A police department in the western part of Tennessee has become embroiled in a constitutional challenge with respect to hundreds or more criminal arrests that appear to have been carried out improperly over the past 15 years. Lawyers for several former criminal defendants who were arrested and prosecuted in the city of Jackson have filed a class action lawsuit in federal court against the city and others. They allege that the arrests were void because the affiants making out the arrest warrants were not put under oath by the City Court Clerk. The error can give an accused a criminal defense that may succeed in having an arrest, prosecution or conviction dismissed.
Arrest and search warrants must be prepared and executed according to detailed legal specifications. In general, most arrests must be supported by an arrest warrant unless one of the recognized exceptions to a warrant exists. Where a warrant is necessary, an affidavit is executed by the arresting officer stating the probable cause grounds for the arrest. Where the affiant is not put under oath, it destroys the legal nature of the document and makes the arrest warrant invalid.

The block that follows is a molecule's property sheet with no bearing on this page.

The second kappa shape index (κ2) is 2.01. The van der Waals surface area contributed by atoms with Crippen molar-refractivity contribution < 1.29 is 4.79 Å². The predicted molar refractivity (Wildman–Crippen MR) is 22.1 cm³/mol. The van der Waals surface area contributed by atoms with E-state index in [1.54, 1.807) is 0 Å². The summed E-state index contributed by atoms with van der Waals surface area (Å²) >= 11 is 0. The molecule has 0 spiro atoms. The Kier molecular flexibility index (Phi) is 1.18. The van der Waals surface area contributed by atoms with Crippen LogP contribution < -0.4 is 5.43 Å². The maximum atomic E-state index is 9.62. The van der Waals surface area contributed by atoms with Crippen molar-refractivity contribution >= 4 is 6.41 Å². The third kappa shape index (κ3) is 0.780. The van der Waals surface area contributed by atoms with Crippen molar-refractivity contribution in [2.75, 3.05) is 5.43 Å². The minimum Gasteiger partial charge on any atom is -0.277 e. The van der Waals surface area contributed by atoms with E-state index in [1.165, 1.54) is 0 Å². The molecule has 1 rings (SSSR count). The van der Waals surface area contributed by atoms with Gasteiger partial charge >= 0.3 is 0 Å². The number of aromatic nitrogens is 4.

The seriousness of the matter arises from the fact that once the arrest warrant is seen to be void, every action taken against the accused thereafter is also void. Each such action would be a violation of that person's constitutional rights, including the arrest, holding the person in detention, and compelling him or her to go through a prosecution. Thus, the victim of the illegal process incurs a civil rights claim under federal law against the state actors. However, it is possible that the statute of limitations could preclude the monetary suits.
The individuals who suffered from such a violation may have other rights and remedies available irrespective of the issues regarding monetary compensation. They may be able to petition the court for the removal of their convictions and their records. Criminal defense attorneys throughout Tennessee will likely be investigating their cases a little more closely to see whether the fatal arrest warrant procedure may have been used in other parts of the state as well.